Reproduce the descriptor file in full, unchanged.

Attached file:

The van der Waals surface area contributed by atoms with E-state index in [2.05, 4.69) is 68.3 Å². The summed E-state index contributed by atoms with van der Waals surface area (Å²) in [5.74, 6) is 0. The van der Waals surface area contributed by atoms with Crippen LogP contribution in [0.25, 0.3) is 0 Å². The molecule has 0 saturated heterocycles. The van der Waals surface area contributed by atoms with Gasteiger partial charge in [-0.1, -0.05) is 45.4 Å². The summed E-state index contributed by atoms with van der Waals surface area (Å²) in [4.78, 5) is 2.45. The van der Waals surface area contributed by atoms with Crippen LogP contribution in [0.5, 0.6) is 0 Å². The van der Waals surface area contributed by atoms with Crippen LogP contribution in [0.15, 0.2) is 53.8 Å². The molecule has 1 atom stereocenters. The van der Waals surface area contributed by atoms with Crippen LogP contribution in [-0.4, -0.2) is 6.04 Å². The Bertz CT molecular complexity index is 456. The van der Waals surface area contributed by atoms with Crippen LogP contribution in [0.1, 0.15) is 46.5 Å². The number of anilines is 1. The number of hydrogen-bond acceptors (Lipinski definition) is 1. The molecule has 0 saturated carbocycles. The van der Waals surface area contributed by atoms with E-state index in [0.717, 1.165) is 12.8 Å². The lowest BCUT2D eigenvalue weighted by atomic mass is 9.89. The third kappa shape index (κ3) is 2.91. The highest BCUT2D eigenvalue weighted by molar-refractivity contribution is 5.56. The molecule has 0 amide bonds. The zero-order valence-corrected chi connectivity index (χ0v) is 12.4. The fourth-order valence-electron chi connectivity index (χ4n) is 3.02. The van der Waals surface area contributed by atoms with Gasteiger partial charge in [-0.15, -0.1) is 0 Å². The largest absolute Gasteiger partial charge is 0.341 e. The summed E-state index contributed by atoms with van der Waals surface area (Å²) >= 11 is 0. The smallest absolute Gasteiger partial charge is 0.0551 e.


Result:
The van der Waals surface area contributed by atoms with E-state index in [2.05, 4.69) is 68.3 Å². The summed E-state index contributed by atoms with van der Waals surface area (Å²) in [5.74, 6) is 0. The van der Waals surface area contributed by atoms with Crippen LogP contribution in [0.25, 0.3) is 0 Å². The molecule has 0 saturated heterocycles. The van der Waals surface area contributed by atoms with Gasteiger partial charge in [-0.1, -0.05) is 45.4 Å². The summed E-state index contributed by atoms with van der Waals surface area (Å²) in [4.78, 5) is 2.45. The van der Waals surface area contributed by atoms with Crippen LogP contribution in [0.5, 0.6) is 0 Å². The van der Waals surface area contributed by atoms with Crippen LogP contribution in [0.15, 0.2) is 53.8 Å². The molecule has 1 atom stereocenters. The van der Waals surface area contributed by atoms with Crippen LogP contribution in [-0.4, -0.2) is 6.04 Å². The Bertz CT molecular complexity index is 456. The van der Waals surface area contributed by atoms with Crippen LogP contribution in [0.1, 0.15) is 46.5 Å². The number of anilines is 1. The number of hydrogen-bond acceptors (Lipinski definition) is 1. The molecule has 0 saturated carbocycles. The van der Waals surface area contributed by atoms with E-state index in [0.717, 1.165) is 12.8 Å². The lowest BCUT2D eigenvalue weighted by atomic mass is 9.89. The third kappa shape index (κ3) is 2.91. The highest BCUT2D eigenvalue weighted by molar-refractivity contribution is 5.56. The molecule has 0 amide bonds. The zero-order valence-corrected chi connectivity index (χ0v) is 12.4. The fourth-order valence-electron chi connectivity index (χ4n) is 3.02. The van der Waals surface area contributed by atoms with Gasteiger partial charge in [-0.15, -0.1) is 0 Å². The largest absolute Gasteiger partial charge is 0.341 e. The summed E-state index contributed by atoms with van der Waals surface area (Å²) >= 11 is 0. The smallest absolute Gasteiger partial charge is 0.0551 e.